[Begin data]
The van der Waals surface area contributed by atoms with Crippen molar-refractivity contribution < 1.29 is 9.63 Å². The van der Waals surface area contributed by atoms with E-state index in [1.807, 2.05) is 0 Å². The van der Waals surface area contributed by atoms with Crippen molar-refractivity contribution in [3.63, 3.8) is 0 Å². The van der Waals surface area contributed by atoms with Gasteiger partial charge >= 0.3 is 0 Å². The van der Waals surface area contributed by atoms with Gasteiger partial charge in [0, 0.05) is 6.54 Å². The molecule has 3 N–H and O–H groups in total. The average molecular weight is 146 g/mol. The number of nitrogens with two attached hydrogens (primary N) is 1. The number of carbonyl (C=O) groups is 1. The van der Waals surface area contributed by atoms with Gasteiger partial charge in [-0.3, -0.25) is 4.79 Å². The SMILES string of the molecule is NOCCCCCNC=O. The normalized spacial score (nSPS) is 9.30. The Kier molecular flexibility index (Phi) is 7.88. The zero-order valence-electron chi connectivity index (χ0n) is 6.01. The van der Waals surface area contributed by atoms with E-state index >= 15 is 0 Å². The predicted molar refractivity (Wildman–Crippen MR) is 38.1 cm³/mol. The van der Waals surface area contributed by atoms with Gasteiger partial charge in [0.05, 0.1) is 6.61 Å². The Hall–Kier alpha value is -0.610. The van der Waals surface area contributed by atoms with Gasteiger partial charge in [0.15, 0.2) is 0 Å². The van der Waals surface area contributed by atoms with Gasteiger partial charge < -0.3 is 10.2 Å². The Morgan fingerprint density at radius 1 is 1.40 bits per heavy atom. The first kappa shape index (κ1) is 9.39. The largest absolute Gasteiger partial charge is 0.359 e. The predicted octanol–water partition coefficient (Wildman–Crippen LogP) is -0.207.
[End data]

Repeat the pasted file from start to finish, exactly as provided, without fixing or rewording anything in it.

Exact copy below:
The van der Waals surface area contributed by atoms with Crippen molar-refractivity contribution < 1.29 is 9.63 Å². The van der Waals surface area contributed by atoms with E-state index in [1.807, 2.05) is 0 Å². The van der Waals surface area contributed by atoms with Crippen molar-refractivity contribution in [3.63, 3.8) is 0 Å². The van der Waals surface area contributed by atoms with Gasteiger partial charge >= 0.3 is 0 Å². The van der Waals surface area contributed by atoms with Gasteiger partial charge in [0, 0.05) is 6.54 Å². The molecule has 3 N–H and O–H groups in total. The average molecular weight is 146 g/mol. The number of nitrogens with two attached hydrogens (primary N) is 1. The number of carbonyl (C=O) groups is 1. The van der Waals surface area contributed by atoms with Gasteiger partial charge in [-0.3, -0.25) is 4.79 Å². The SMILES string of the molecule is NOCCCCCNC=O. The normalized spacial score (nSPS) is 9.30. The Kier molecular flexibility index (Phi) is 7.88. The zero-order valence-electron chi connectivity index (χ0n) is 6.01. The van der Waals surface area contributed by atoms with E-state index >= 15 is 0 Å². The predicted molar refractivity (Wildman–Crippen MR) is 38.1 cm³/mol. The van der Waals surface area contributed by atoms with Gasteiger partial charge in [0.05, 0.1) is 6.61 Å². The Hall–Kier alpha value is -0.610. The van der Waals surface area contributed by atoms with Gasteiger partial charge in [0.15, 0.2) is 0 Å². The van der Waals surface area contributed by atoms with Gasteiger partial charge < -0.3 is 10.2 Å². The Morgan fingerprint density at radius 1 is 1.40 bits per heavy atom. The first kappa shape index (κ1) is 9.39. The largest absolute Gasteiger partial charge is 0.359 e. The predicted octanol–water partition coefficient (Wildman–Crippen LogP) is -0.207.